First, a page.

Ebacher, Kach face off in District 3 Baltimore County Council debate

Democrat Colleen Ebacher and Republican incumbent Wade Kach are shown at a League of Women Voters debate for Baltimore County Council District 3 on Oct. 9, 2018.
Democrat Colleen Ebacher and Republican incumbent Wade Kach are shown at a League of Women Voters debate for Baltimore County Council District 3 on Oct. 9, 2018. (Libby Solomon/Towson Times / Baltimore Sun Media Group)

Incumbent Republican candidate Wade Kach and Democrat Colleen Ebacher answered questions at a League of Women Voters forum Tuesday night in an effort to convince voters to make one of them District 3’s representative on the Baltimore County Council.

The debate revealed stark differences between Ebacher, a progressive Democrat who positions herself as a bridge-builder, and Kach, who has developed a reputation on the County Council for opposing the majority.


A standing-room only crowd of more than 50 people attended the event at the Hereford Branch Library, hosted by the League of Women Voters of Baltimore County.

Both Kach and Ebacher made an effort to portray themselves as independent, not beholden to developers and “special interests.”


Though they differed on some hot-button national issues such as housing vouchers and immigration, the candidates largely agreed on local issues including school construction and land protection.

Protecting the environment

Both Kach and Ebacher talked extensively about environmental preservation, but each had a different focus.

Asked about the most important legislation she would sponsor, Ebacher talked about renewable energy and reducing emissions.

“We have to reduce our carbon footprint,” Ebacher said. She proposed introducing electric vehicles to the county’s fleet, enforcing reforestation rules for developers and educating children about renewable energies. Ebacher said she would also focus on improving public transportation and walkability in neighborhoods to create alternatives to cars.

Kach, on the other hand, talked less about emissions and more about preserving farmland and open space in northern Baltimore County. He said he was concerned about solar panels being installed on farmland, a controversial issue in the county.

“Taking prime and productive land to turn over to solar will haunt us in the future,” Kach said. “We as a county must be self-sustaining. If we give up this land, it will be difficult to ever get it back.”

Both candidates positioned themselves as independent from developers. Asked whether each have taken donations from developers, Ebacher said she had not.

“My campaign accepts no money from developers or business PACs,” Ebacher said. “My only interest in this race is you.”

The Towson area's incumbent councilmen have the fullest bank accounts, but one challenger is drawing a close second in fundraising.

Kach said he had taken money from developers, including Royal Farms, but that those campaign donations have no impact on his decision-making on the council.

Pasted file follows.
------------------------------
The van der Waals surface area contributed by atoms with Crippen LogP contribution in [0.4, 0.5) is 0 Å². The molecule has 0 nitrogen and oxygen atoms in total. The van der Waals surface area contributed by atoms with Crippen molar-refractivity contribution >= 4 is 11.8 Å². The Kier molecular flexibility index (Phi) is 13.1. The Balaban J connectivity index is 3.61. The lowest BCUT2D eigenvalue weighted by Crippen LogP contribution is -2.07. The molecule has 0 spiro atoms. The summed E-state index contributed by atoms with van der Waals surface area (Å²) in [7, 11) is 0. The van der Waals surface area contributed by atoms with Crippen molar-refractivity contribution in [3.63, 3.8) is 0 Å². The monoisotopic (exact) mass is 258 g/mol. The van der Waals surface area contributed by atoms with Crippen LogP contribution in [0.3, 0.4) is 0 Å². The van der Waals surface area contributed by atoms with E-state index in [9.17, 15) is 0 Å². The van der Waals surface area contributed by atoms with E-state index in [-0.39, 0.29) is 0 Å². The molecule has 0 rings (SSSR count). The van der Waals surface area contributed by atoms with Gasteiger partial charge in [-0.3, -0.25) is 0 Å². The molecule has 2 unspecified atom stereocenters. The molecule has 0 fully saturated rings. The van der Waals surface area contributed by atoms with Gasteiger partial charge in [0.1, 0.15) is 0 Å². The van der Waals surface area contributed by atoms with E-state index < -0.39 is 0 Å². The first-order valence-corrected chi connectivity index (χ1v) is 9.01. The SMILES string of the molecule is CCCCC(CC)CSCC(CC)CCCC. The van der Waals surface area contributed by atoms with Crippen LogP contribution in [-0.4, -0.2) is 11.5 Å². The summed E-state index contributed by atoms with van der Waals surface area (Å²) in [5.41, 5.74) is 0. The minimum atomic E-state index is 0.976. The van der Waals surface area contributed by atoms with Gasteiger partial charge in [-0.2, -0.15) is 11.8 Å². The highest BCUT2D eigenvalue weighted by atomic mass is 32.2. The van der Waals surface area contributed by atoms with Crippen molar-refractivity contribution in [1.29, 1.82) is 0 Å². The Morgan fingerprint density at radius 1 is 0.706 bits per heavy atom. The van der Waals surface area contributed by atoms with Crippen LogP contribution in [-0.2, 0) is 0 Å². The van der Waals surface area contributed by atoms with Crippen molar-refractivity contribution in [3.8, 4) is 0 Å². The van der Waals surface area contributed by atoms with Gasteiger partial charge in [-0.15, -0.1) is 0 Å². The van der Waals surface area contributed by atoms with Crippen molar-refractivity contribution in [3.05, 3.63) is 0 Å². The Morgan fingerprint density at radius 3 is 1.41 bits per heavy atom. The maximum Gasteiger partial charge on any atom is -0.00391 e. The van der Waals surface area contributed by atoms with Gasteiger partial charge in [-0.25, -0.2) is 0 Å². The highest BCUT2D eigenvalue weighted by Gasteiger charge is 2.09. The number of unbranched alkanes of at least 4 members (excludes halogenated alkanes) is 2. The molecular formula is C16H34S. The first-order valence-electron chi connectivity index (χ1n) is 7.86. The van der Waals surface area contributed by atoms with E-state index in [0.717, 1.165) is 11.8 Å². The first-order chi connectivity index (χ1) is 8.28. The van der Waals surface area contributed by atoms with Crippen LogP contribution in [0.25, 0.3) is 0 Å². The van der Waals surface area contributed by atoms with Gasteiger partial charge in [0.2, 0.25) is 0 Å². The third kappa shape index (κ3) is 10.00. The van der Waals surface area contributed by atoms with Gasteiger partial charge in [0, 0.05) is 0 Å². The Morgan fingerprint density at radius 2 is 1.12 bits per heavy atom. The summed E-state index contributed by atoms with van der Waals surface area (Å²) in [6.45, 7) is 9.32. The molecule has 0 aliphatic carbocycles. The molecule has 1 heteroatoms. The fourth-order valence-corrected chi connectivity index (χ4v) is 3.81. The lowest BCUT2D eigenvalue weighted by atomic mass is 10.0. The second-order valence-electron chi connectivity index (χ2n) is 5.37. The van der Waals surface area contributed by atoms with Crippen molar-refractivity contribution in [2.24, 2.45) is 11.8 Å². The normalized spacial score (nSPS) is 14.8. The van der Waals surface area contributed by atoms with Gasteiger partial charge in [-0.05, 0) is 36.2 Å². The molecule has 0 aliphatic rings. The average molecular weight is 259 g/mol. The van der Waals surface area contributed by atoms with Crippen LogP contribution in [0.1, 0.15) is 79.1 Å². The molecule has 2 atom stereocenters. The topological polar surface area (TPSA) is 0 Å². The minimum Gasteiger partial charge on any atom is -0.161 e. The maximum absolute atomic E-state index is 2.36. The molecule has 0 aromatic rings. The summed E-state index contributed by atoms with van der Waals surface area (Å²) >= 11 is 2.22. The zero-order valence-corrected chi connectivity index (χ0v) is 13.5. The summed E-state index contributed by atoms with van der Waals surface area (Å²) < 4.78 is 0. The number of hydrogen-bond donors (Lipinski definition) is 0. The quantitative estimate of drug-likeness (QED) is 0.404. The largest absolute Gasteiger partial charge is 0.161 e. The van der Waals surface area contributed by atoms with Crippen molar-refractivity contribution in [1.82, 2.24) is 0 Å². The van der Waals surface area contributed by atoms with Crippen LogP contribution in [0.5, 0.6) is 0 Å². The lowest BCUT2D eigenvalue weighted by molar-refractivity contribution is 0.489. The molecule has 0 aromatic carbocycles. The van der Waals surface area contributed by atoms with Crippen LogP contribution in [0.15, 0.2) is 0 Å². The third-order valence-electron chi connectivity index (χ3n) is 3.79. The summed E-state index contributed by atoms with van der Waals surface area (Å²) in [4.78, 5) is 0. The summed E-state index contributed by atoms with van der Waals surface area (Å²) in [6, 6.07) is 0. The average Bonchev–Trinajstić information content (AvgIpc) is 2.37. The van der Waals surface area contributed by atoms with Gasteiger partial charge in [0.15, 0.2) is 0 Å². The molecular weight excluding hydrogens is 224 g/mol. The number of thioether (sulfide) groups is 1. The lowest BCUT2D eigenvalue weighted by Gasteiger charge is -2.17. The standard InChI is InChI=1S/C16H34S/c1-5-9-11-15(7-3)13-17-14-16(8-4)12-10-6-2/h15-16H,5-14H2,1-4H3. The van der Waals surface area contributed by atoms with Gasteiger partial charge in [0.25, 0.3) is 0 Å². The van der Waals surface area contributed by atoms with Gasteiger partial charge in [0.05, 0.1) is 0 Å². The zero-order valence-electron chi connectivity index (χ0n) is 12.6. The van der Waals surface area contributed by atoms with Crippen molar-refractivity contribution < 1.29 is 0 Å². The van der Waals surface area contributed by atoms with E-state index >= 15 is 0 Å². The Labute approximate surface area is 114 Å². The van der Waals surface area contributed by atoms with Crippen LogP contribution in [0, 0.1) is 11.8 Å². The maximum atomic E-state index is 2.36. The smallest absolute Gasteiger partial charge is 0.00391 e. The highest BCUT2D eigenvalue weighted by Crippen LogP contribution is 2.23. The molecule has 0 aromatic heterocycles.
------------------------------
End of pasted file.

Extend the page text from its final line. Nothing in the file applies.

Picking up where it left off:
“All that really matters is that a person in elected office meet, listen to his or her constituents and do what is best for the district and the constituents he or her represents,” Kach said.

Funding education


Both candidates pledged their support for new buildings for Dulaney, Lansdowne and Towson high schools. But each had different ideas for funding them.

Kach pointed out the $260 million the state owes the county for forward-funding schools, saying he believes the county could get that money back more quickly under a new county executive administration. He also proposed cutting the STAT program, which is funding a computer for every Baltimore County student, saying for younger students it is “not needed.”

Ebacher suggested creating a 10-year plan outlining which schools will be built and when. She also suggested urging the state to use surplus revenue for schools and instituting developer impact fees, and said she supported taking a second look at the STAT program.

Hot-button topics

Kach and Ebacher revealed significant differences on issues that are polarizing on the national level, including immigration and housing vouchers.

Kach said he supports local authorities holding undocumented immigrants until Immigration and Customs Enforcement arrives; Ebacher said she opposes it, saying it is a waste of resources and destabilizing to the fabric of a community.

Kach said he does not support the HOME act, a bill that would prevent landlords from discriminating against renters using vouchers. He said he would prefer to encourage people on the vouchers often referred to as Section 8 to stay in their communities by building “affordable, quality housing in areas people want it.”

“The last thing I want to see is people taken out of their communities with a Section 8 voucher, moving somewhere else, and the community they left is even worse than it was a year or two ago," he said.

Ebacher replied by noting that large portions of voucher users are seniors or disabled, and that nobody is forced to move using a voucher.

“Discrimination in any form is wrong,” Ebacher said. “They deserve an equal opportunity to live in our community.”

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